The servo information often includes servo bursts that can form transitions or boundaries. A boundary or burst boundary as used herein does not mean or imply that servo bursts forming a boundary necessarily have a substantially common edge as the bursts can be spaced such that there is a gap radially or circumferentially between the bursts. The servo information can be positioned regularly about each track, such that when a data head reads the servo information, a relative position of the head can be determined and that determination can be used by a servo controller to adjust the position of the head relative to the track. For each servo wedge, this relative position can be determined in one example as a function of the target location, a track number read from the servo wedge, and the amplitudes or phases of the bursts, or a subset of those bursts. The position of a head or element, such as a read/write head or element, relative to a target or desired location such as the center of a track or other desired location, will be referred to herein as position-error. Position-error distance may be used to refer to the distance between a target or desired location and an actual or predicted location of a head or element. The signal generated as a head or element moves across servo bursts or boundaries between servo bursts is often referred to as a position-error signal (PES). The PES can be used to represent or indicate a position of the head or element relative to a target location such as a track centerline identified by a boundary between servo bursts.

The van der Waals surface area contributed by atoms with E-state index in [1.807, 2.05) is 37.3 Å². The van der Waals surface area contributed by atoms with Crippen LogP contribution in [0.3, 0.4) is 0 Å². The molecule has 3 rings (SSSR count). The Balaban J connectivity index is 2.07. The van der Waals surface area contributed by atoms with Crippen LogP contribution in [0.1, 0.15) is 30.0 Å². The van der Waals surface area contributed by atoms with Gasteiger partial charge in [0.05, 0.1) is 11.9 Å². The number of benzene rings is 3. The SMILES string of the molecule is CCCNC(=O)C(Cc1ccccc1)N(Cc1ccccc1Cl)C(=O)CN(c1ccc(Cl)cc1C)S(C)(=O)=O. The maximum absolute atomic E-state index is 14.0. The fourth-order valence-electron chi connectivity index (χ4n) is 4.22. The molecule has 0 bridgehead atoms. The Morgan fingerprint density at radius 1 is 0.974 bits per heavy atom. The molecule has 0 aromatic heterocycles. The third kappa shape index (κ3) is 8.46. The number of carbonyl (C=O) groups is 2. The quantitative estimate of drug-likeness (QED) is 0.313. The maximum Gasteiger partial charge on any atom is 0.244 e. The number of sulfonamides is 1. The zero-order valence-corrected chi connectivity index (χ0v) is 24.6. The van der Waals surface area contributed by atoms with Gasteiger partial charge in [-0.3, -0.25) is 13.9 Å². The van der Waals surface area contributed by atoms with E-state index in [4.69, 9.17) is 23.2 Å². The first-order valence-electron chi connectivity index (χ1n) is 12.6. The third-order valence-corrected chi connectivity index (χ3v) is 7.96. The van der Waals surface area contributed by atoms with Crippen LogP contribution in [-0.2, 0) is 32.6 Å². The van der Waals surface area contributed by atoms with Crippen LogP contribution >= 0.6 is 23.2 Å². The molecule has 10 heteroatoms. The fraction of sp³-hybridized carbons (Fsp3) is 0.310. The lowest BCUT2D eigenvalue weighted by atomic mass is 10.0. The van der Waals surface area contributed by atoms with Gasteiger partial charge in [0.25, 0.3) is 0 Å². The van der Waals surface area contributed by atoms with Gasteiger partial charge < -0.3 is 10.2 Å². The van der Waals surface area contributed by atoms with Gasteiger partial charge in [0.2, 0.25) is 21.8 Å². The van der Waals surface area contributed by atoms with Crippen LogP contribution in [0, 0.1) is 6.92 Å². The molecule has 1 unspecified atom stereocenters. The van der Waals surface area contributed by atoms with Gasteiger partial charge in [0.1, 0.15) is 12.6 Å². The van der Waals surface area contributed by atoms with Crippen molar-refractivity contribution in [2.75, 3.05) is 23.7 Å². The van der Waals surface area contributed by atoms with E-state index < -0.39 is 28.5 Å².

An exemplary servo sector 218 is illustrated in